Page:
Al–quraishi v. L–3 Serv.

Citation657 F.3d 201
Decision Date21 September 2011
Docket Number10–1921.,Nos. 10–1891,s. 10–1891
PartiesWissam Abdullateff Sa'eed AL–QURAISHI, Plaintiff–Appellee,v.L–3 SERVICES, INCORPORATED, Defendant–Appellant,andAdel Nakhla; CACI International, Incorporated; CACI Premier Technology, Incorporated, Defendants.Earthrights International, Amicus Supporting Appellee.Wissam Abdullateff Sa'eed Al–Quraishi, Plaintiff–Appellee,v.Adel Nakhla, Defendant–Appellant,andL–3 Services, Incorporated; CACI International, Incorporated; CACI Premier Technology, Incorporated, Defendants.
CourtUnited States Courts of Appeals. United States Court of Appeals (4th Circuit)


ARGUED: Ari S. Zymelman, Williams & Connolly, LLP, Washington, D.C., for Appellants. Susan L. Burke, Burke PLLC, Washington, D.C., for Appellee. ON BRIEF: Eric Delinsky, Zuckerman Spaeder LLP, Washington, D.C.; F. Whitten Peters, F. Greg Bowman, Williams & Connolly, LLP, Washington, D.C., for Appellants. Shereef H. Akeel, Akeel & Valentine, PLC, Troy, Michigan; Joseph F. Rice, Frederick C. Baker, Rebecca M. Deupree, Meghan S.B. Oliver, Motley Rice LLC, Mt. Pleasant, South Carolina; Susan M. Sajadi, Katherine Hawkins, Burke O'Neil, LLC, Washington, D.C.; Katherine Gallagher, J. Wells Dixon, Center for Constitutional Rights, New York, New York, for Appellee. Richard Herz, Marco Simons, Jonathan Kaufman, Earthrights International, Washington, D.C., for Amicus Supporting Appellee.Before NIEMEYER, KING, and SHEDD, Circuit Judges.Reversed and remanded with instructions by published opinion. Judge NIEMEYER wrote the opinion, in which Judge SHEDD joined. Judge KING wrote a dissenting opinion.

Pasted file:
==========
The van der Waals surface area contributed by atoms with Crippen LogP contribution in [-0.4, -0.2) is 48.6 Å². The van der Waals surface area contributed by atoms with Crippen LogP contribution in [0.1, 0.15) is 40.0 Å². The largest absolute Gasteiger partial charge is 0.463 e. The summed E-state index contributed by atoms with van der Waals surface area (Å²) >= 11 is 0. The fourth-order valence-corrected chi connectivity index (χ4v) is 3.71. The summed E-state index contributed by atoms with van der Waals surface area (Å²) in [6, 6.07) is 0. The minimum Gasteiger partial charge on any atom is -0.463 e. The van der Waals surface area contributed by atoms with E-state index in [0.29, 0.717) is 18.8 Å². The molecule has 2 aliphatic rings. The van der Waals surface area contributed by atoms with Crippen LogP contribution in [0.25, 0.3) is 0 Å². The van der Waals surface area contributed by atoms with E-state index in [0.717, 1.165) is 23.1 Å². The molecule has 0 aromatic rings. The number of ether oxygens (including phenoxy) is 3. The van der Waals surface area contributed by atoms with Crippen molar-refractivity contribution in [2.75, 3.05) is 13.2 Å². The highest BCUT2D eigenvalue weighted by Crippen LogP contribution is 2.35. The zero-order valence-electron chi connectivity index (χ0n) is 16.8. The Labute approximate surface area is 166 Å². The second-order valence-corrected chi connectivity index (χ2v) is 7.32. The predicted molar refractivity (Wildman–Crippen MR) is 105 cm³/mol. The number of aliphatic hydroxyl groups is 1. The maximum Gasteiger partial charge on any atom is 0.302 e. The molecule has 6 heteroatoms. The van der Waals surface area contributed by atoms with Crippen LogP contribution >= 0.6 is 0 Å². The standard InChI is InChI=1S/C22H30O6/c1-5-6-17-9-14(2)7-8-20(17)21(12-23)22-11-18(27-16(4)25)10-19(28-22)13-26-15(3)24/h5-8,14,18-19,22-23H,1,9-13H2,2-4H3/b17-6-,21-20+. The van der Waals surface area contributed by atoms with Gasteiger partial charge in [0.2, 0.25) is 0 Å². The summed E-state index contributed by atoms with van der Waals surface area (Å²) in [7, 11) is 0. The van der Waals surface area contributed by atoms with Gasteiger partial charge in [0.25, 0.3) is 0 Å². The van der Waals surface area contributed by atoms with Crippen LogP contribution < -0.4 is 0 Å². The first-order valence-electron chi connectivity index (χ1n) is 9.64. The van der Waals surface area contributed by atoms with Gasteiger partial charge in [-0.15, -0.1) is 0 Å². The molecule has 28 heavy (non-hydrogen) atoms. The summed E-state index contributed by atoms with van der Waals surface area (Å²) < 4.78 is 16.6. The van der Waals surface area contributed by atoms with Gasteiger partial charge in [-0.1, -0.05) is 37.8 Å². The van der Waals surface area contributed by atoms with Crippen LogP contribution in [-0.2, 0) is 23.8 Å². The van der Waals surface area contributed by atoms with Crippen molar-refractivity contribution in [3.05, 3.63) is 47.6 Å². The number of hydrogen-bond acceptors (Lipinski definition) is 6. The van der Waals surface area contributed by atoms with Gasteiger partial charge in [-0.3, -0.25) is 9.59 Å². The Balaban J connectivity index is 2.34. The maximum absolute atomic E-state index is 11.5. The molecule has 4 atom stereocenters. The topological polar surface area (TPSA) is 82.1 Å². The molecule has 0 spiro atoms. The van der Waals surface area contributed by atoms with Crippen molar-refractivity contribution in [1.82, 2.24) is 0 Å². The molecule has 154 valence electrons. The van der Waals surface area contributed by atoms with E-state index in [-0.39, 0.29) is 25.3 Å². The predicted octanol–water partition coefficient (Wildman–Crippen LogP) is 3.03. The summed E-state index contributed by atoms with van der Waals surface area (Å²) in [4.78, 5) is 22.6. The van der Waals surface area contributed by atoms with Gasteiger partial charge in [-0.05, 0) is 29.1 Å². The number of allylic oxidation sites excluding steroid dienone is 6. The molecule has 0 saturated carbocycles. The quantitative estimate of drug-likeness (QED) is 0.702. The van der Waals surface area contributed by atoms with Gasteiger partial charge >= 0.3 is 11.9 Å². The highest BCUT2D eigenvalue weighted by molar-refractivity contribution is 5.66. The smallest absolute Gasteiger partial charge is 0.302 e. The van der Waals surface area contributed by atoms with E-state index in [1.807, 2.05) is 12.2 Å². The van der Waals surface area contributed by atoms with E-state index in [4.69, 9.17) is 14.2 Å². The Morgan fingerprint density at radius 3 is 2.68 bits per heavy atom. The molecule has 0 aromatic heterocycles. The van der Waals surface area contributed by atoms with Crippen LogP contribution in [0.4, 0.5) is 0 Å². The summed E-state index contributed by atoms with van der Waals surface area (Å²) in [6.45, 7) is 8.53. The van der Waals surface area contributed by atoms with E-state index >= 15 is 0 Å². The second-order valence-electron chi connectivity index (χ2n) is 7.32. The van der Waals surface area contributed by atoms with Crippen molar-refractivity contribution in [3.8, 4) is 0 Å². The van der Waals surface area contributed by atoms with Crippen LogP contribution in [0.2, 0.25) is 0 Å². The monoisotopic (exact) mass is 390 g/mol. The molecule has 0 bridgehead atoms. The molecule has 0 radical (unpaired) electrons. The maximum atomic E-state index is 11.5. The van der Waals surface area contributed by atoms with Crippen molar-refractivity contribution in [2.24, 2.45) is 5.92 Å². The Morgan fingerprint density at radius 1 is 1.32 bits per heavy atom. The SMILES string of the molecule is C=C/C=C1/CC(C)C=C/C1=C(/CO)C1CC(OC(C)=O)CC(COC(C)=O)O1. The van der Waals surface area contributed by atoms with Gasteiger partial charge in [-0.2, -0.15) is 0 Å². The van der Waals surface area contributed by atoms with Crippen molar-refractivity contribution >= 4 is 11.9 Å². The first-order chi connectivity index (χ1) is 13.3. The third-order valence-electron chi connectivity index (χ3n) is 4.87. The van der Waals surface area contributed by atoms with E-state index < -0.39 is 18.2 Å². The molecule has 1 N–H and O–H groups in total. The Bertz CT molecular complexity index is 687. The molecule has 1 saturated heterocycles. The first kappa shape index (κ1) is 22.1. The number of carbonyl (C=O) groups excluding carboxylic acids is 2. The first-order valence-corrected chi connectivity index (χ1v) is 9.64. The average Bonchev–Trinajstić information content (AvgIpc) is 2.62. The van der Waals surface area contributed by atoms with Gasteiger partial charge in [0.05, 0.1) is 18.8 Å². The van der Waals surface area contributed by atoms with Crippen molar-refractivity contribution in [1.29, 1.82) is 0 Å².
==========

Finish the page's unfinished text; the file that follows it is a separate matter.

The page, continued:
NIEMEYER, Circuit Judge:

Seventy-two Iraqis, who were seized in Iraq by the U.S. military and detained at various locations throughout Iraq, commenced this action against L–3 Services, Inc., a military contractor, and one of its employees, Adel Nakhla (collectively, L–3 Services). L–3 Services was retained by the military to provide translation services in connection with interrogations of persons detained at various detention sites in the Iraq war zone. The plaintiffs allege that L–3 Services' employees and military personnel conspired among themselves and with others to torture and abuse them while they were detained and to cover up that conduct.

The factual context alleged in the complaint is, for purposes of the issues before us, the same as stated in Al-Shimari v. CACI International, Inc., 658 F.3d 413 (4th Cir.2011), which we also decide today. There are, however, differences between the allegations in the two cases. The complaint here states that L–3 Services was hired by the military to provide translation services in connection with interrogations of Iraqi detainees. It alleges, “L–3 translators have admitted ... to participating in interrogations where detainees were hit, kept in stress positions until they collapsed, made to do push-ups until they collapsed, kept awake for long periods, exposed to extreme temperatures and choked by the throat.” J.A. 64. Moreover, the plaintiffs here were detained not only in Abu Ghraib prison but at over 20 different sites in Iraq, all staffed by L–3 Services employees.